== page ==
On 05.11.2012 21:49 meekerdb said the following:
On 11/5/2012 1:32 PM, Evgenii Rudnyi wrote:
On 04.11.2012 22:03 meekerdb said the following:
On 11/4/2012 1:18 AM, Evgenii Rudnyi wrote:
On 04.11.2012 00:47 Alberto G. Corona said the following:
: Is there something that I could know to be the case, and
which is not expressed by a proposition that could be part
of some scientific theory?"
Yes . "I love my mother" is some knowledge that I know ,
and is not part
of a scientific theory. We know reality because we live in
the reality, We do not approximate reality by theories. We
directly know reality because we live within it. Our
primary knowledge is intuitive, historic, direct.. It is
A theory is a second class of knowledge about a model that
approximate reality, maybe upto a point of an isomorphism
with some-part-of reality, but certainly, not an isomorphism
that embraces the whole reality, because we could never know
if we have modelized the entire reality, nether if this
modelization is accurate.
Let us imagine that we have a mathematical model that
isomorphic with the whole reality. Let us say that this model
is before you as some computer implementation. The problem of
coordination still remains. To use this model, you need to find
out its particular part and relate it with reality. The model
of the whole reality does not do it by itself.
That seems like an impossible hypothesis. Usually when one
talks about having a model it is a model that one created or
someone else created and the correspondence with whatever is
modeled is part of the creation of the model. If you were simply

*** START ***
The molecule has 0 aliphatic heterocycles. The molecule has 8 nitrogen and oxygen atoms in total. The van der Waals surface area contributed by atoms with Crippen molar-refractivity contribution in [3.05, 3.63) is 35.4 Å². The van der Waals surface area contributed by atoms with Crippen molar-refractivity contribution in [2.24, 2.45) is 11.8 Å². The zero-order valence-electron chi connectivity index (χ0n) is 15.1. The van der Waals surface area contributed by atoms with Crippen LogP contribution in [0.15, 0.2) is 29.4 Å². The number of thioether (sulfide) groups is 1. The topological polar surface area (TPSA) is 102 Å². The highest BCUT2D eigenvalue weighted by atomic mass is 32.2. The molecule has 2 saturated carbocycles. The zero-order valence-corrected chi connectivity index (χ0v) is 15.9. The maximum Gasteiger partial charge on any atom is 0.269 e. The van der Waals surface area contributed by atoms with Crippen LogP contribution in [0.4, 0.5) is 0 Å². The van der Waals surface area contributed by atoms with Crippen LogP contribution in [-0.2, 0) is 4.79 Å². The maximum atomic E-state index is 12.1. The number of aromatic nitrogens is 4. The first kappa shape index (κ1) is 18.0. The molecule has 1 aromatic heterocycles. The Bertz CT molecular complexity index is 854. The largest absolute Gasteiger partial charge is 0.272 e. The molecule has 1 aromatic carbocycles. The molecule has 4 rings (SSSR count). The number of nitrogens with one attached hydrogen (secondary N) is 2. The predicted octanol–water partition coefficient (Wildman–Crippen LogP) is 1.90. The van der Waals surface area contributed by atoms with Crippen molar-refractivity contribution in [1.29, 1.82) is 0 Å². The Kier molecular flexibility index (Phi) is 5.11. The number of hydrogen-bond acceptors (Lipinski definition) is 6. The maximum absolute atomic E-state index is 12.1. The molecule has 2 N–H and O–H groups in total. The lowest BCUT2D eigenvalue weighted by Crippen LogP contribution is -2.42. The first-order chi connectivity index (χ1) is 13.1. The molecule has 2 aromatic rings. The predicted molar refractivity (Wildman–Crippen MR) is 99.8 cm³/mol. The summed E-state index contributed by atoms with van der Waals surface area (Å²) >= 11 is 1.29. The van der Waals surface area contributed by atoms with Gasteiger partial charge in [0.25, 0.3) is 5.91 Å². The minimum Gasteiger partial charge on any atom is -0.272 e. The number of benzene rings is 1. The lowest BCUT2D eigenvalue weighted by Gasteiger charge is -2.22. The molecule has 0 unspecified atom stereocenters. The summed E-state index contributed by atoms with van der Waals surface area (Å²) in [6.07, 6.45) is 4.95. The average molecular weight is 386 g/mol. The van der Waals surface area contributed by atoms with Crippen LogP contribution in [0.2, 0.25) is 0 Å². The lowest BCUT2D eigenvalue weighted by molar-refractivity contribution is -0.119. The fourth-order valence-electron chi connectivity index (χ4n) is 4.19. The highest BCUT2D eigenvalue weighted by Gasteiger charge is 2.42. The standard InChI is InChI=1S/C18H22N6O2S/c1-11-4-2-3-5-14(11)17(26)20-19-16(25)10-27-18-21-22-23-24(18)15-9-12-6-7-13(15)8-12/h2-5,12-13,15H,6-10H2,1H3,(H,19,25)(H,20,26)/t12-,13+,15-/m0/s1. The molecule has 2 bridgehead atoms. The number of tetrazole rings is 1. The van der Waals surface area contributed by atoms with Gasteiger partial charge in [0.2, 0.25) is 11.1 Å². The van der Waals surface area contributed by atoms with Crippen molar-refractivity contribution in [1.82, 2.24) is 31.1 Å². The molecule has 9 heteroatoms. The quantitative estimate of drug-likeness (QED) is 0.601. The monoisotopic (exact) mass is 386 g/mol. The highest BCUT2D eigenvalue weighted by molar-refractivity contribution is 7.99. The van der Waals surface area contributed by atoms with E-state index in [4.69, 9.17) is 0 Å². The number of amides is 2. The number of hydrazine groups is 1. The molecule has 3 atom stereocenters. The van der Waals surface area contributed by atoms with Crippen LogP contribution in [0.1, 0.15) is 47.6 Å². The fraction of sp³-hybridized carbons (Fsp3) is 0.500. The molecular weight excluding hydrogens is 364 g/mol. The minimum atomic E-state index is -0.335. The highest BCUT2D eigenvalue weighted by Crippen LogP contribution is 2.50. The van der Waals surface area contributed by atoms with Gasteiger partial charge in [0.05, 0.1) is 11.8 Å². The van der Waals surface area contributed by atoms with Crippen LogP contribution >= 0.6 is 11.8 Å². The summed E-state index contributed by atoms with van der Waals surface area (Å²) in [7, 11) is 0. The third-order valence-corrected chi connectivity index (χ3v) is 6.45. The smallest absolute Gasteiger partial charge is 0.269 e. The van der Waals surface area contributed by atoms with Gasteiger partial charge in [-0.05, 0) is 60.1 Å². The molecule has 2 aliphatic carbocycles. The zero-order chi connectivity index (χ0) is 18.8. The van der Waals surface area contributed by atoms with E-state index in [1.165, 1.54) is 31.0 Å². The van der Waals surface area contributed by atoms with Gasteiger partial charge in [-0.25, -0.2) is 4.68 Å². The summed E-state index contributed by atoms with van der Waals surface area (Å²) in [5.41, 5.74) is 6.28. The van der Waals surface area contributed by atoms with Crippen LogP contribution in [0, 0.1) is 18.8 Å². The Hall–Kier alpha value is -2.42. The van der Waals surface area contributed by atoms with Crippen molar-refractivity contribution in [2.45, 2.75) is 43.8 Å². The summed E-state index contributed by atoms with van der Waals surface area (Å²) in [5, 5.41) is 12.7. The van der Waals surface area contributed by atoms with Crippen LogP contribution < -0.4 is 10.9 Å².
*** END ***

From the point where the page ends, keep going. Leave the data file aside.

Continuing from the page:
presented with a model of all reality and you didn't know who
created this model so that you could ask them how it corresponded
to the thing modeled then you would be just like a scientist
faced with nature and you would proceed by creating a model of
the model in terms you understood.
What you say about a historical development is exactly what Van
Fraassen offers as a part of a solution to the coordination
What exactly is 'coordination' and why is it a problem?
An analogy would be using a map. One needs for example to locate oneself
in a map. This could be generalized.
Let us consider how an engineer for example uses Maxwell equations. An
engineer starts with a design. This design could be described by Maxwell
equations but one needs an engineer to suggest the design. Maxwell
equations on their own are not enough.
Yet, even after the theory has been developed (let us imagine that
the science has included in its model the dark energy, the dark
matter and have found a way to make GR and QM compatible), one
needs to take a decision what a particular part of the theory is
necessary to drive a particular innovation. Even a complete
scientific theory will not do it by itself. In this sense, it will
be still incomplete.
I don't understand the problem; are you simply saying the model of
reality is not reality itself? That seems rather trivial.
In a way. A scientific model is after all a representation. And a
p. 21 “Z uses X to depict Y as F”
Hence even a complete scientific theory does not contain "Z uses". This
remains somehow outside of even a complete Theory of Everything.
In a way it is trivial, I agree. Yet, it seems for example Hawking in
his Grand Design does not agree with such a trivial observation.
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